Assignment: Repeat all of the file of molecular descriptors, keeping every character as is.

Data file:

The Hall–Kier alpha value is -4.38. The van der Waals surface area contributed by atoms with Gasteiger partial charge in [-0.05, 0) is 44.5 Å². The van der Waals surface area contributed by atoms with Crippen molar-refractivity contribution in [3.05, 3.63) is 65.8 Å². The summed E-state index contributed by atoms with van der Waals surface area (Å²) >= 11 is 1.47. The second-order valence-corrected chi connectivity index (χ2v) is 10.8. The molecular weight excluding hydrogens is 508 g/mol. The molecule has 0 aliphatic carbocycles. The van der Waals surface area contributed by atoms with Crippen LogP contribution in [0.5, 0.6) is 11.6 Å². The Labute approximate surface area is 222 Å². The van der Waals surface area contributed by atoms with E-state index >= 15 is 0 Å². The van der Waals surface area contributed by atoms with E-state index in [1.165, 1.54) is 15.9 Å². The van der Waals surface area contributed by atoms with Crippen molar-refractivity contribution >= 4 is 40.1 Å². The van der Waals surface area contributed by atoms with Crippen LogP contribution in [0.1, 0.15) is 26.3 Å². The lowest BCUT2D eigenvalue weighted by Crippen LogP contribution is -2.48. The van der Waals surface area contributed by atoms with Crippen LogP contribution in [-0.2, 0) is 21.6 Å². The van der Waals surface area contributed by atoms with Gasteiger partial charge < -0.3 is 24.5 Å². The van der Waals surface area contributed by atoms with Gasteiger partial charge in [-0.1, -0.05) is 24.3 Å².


The Hall–Kier alpha value is -4.38. The van der Waals surface area contributed by atoms with Gasteiger partial charge in [-0.05, 0) is 44.5 Å². The van der Waals surface area contributed by atoms with Crippen molar-refractivity contribution in [3.05, 3.63) is 65.8 Å². The summed E-state index contributed by atoms with van der Waals surface area (Å²) >= 11 is 1.47. The second-order valence-corrected chi connectivity index (χ2v) is 10.8. The molecular weight excluding hydrogens is 508 g/mol. The molecule has 0 aliphatic carbocycles. The van der Waals surface area contributed by atoms with Crippen LogP contribution in [0.5, 0.6) is 11.6 Å². The Labute approximate surface area is 222 Å². The van der Waals surface area contributed by atoms with E-state index >= 15 is 0 Å². The van der Waals surface area contributed by atoms with E-state index in [1.165, 1.54) is 15.9 Å². The van der Waals surface area contributed by atoms with Crippen molar-refractivity contribution >= 4 is 40.1 Å². The van der Waals surface area contributed by atoms with Crippen LogP contribution in [0.1, 0.15) is 26.3 Å². The lowest BCUT2D eigenvalue weighted by Crippen LogP contribution is -2.48. The van der Waals surface area contributed by atoms with Crippen LogP contribution in [-0.2, 0) is 21.6 Å². The van der Waals surface area contributed by atoms with Gasteiger partial charge < -0.3 is 24.5 Å². The van der Waals surface area contributed by atoms with Gasteiger partial charge in [-0.1, -0.05) is 24.3 Å².